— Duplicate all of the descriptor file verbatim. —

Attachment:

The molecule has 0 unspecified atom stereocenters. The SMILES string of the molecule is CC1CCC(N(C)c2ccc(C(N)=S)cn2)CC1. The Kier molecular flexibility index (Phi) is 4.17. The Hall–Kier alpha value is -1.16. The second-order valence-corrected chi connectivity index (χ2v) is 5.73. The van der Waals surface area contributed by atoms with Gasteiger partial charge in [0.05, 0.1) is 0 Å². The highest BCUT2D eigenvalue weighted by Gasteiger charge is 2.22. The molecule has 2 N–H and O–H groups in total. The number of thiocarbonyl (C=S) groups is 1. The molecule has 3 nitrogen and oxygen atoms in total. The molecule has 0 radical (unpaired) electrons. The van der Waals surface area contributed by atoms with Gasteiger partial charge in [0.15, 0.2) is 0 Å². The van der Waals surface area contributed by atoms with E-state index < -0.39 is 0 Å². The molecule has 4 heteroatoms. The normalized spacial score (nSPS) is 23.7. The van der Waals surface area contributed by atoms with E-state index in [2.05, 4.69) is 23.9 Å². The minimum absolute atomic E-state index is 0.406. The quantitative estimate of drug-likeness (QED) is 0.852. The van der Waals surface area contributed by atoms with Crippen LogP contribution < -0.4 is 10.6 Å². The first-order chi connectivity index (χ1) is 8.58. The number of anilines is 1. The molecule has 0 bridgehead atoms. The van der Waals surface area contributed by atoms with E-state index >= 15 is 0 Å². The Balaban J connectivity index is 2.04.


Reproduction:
The molecule has 0 unspecified atom stereocenters. The SMILES string of the molecule is CC1CCC(N(C)c2ccc(C(N)=S)cn2)CC1. The Kier molecular flexibility index (Phi) is 4.17. The Hall–Kier alpha value is -1.16. The second-order valence-corrected chi connectivity index (χ2v) is 5.73. The van der Waals surface area contributed by atoms with Gasteiger partial charge in [0.05, 0.1) is 0 Å². The highest BCUT2D eigenvalue weighted by Gasteiger charge is 2.22. The molecule has 2 N–H and O–H groups in total. The number of thiocarbonyl (C=S) groups is 1. The molecule has 3 nitrogen and oxygen atoms in total. The molecule has 0 radical (unpaired) electrons. The van der Waals surface area contributed by atoms with Gasteiger partial charge in [0.15, 0.2) is 0 Å². The van der Waals surface area contributed by atoms with E-state index < -0.39 is 0 Å². The molecule has 4 heteroatoms. The normalized spacial score (nSPS) is 23.7. The van der Waals surface area contributed by atoms with E-state index in [2.05, 4.69) is 23.9 Å². The minimum absolute atomic E-state index is 0.406. The quantitative estimate of drug-likeness (QED) is 0.852. The van der Waals surface area contributed by atoms with Crippen LogP contribution < -0.4 is 10.6 Å². The first-order chi connectivity index (χ1) is 8.58. The number of anilines is 1. The molecule has 0 bridgehead atoms. The van der Waals surface area contributed by atoms with E-state index >= 15 is 0 Å². The Balaban J connectivity index is 2.04.